Roger Ivester: Amateur Astronomer

Thank you for visiting my site. I’m hopeful that you’ll find it both interesting and possibly beneficial in your future observations.

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I first became interested in astronomy in the mid-60’s at the age of twelve. One of my brothers, Jim, had purchased a 60 mm refractor, and I soon became really interested in this telescope. It had an equatorial mount, several eyepieces, a Barlow lens, and a host of other accessories. I would take this small telescope into a weedy field very close to my house, where I hoped to view some of those fabulous spiral galaxies and nebulae and star clusters I’d seen in my science books. However, this was not yet to be, as I had quite a bit of learning to do, which continues, even to this day.     

I grew up in the foothills of western North Carolina.  My house was located near the end of a dirt road with only two others. It was a wonderful place for a budding new amateur astronomer, completely devoid of light pollution. The sky was velvety black with the Milky Way extending almost to the horizon. 

My progression was very slow at first, and found amateur astronomy to be difficult.  However, it was just fun being outside with my telescope in total solitude. When looking into the eyepiece, the colors of the stars became obvious. I perceived some as being rust, white, blue, bluish-white, or orange. Sometimes while looking at those distant suns, I’d wonder if there was life beyond the Earth.

I can still remember the frogs in the spring and summer, and occasionally a solitary great horned owl in the distance, on those cold wintry nights.  Summer in western North Carolina had a sound all its own, with a million insects singing in perfect harmony.  Gazing at a dark sky, full of stars and listening to the sounds of nature was mesmerizing.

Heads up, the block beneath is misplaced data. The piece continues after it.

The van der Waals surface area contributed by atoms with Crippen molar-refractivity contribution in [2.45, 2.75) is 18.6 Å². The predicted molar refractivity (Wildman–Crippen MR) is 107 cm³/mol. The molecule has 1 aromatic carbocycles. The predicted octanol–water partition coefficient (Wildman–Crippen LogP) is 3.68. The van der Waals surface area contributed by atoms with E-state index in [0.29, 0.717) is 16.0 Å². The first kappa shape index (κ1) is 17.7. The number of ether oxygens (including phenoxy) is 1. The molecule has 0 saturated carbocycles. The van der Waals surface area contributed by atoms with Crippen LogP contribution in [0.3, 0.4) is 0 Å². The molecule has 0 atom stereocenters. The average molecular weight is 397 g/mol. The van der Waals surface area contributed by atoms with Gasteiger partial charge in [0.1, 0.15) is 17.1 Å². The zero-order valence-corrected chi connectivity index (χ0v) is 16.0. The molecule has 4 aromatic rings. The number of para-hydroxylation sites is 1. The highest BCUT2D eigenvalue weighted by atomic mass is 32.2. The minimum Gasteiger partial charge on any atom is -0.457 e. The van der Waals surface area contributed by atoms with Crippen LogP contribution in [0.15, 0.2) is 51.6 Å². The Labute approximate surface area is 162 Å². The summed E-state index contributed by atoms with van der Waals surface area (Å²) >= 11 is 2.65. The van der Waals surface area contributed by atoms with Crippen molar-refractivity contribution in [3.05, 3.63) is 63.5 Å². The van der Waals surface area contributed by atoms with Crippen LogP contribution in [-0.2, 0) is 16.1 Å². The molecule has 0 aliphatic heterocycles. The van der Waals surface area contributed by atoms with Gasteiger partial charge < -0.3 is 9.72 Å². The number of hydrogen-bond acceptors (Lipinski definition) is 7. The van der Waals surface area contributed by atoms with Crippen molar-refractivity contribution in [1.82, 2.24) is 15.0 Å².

During those early years, I didn’t know of another kid having an interest in telescopes and astronomy.  At least twenty years would pass before I would meet that other person with a similar interest.  Finding that other person with an interest in astronomy would finally happen in 1985.  A local astronomy club was formed and I became a member with my youngest son, Brad.  

I gave my first amateur astronomy presentation to my eighth grade science class in October 1967.  The title of my presentation was “How To Use An Astronomical Telescope.” I used my brothers 60 mm Sears (Jason) refractor, and told the class all about it, and most importantly, how to use it.  I was a big hit, even if it only lasted for the rest of the day.  

It wasn’t until the mid-70’s when I acquired my very own telescope, a 4 1/4-inch Edmund Scientific reflector, a Palomar Jr. which was not my first choice, but the best my budget would allow.  

I’ll never forget one special night using this telescope. I was attempting to locate M81 and M82, two of the most beautiful galaxies in the heavens. By this time, the fabulous skies of my early years were gone. I’d moved to an area packed with houses and street lights, and the light pollution was very severe in my back yard.